SINT MAARTEN (GREAT BAY, (DCOMM) – Every infant and child has the right to good nutrition according to the ‘Convention on the Rights of the Child.’
Undernutrition is estimated to be associated with 2.7 million child deaths annually or 45% of all child deaths, according to the World Health Organization (WHO).
“Infant and young child feeding is a key area to improve child survival and promote healthy growth and development. The first two years of a child’s life are particularly important, as optimal nutrition during this period lowers morbidity and mortality, reduces the risk of chronic disease, and fosters better development overall.” – WHO
This week the global community of nations are celebrating World Breastfeeding Week (August 1-7).
The Collective Prevention Services (CPS) Section Youth Health Care (YHC) from the Ministry of Public Health, Social Development and Labor (Ministry VSA), has been promoting information via various mediums to educate the Sint Maarten community and women and mother’s/mother’s to be about the importance of child nutrition and breastfeeding.
Optimal breastfeeding is so critical that it could save the lives of over 820,000 children globally under the age of five years each year.
The WHO and the United Nations International Children’s Emergency Fund (UNICEF) recommends early initiation of breastfeeding within one (1) hour of birth; exclusive breastfeeding for the first six (6) months of life; and
introduction of nutritionally adequate and safe complementary (solid) foods at six (6) months together with continued breastfeeding up to two (2) years of age or beyond.
However, many infants and children do not receive optimal feeding, WHO points out; for example, only about 44% of infants aged 0–6 months worldwide were exclusively breastfed over the period of 2015-2020.
WHO recommendations have been refined to also address the needs for infants born to HIV-infected mothers. Antiretroviral drugs now allow these children to exclusively breastfeed until they are six (6) months old and continue breastfeeding until at least 12 months of age with a significantly reduced risk of HIV transmission.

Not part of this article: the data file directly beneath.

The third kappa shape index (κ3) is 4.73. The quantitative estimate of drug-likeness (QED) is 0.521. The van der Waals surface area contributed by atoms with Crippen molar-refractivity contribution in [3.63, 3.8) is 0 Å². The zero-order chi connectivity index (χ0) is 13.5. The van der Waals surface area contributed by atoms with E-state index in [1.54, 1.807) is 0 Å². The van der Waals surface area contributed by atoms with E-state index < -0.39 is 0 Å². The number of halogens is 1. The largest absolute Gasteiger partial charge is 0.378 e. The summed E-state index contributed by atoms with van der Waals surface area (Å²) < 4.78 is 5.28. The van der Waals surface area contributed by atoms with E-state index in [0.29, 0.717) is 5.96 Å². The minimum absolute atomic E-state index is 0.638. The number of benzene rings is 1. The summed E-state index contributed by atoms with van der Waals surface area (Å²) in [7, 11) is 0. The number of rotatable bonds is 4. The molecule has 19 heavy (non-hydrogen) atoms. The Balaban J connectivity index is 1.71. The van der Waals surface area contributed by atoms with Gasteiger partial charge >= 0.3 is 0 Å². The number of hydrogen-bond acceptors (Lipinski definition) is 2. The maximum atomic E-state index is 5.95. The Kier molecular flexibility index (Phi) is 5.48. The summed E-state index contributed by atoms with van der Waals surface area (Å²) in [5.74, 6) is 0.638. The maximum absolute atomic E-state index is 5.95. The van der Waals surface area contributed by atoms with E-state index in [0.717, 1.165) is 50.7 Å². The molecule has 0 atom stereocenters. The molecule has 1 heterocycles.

Around the age of six (6) months, an infant’s need for energy and nutrients starts to exceed what is provided by breast milk, and complementary foods are necessary to meet those needs, the WHO says.
“An infant of this age is also developmentally ready for other foods. If complementary foods are not introduced around the age of six (6) months, or if they are given inappropriately, an infant’s growth may falter. Guiding principles for appropriate complementary feeding are: continue frequent, on-demand breastfeeding until two (2) years of age or beyond; practice responsive feeding (for example, feed infants directly and assist older children. Feed slowly and patiently, encourage them to eat but do not force them, talk to the child, and maintain eye contact).
“Practice good hygiene and proper food handling; start at six (6) months with small amounts of food and increase gradually as the child gets older; gradually increase food consistency and variety;
increase the number of times that the child is fed: two-three meals per day for infants 6–8 months of age and 3–4 meals per day for infants 9–24 months of age, with 1–2 additional snacks as required; use fortified complementary foods or vitamin-mineral supplements as needed; and during illness, increase fluid intake including more breastfeeding, and offer soft, favorite foods.”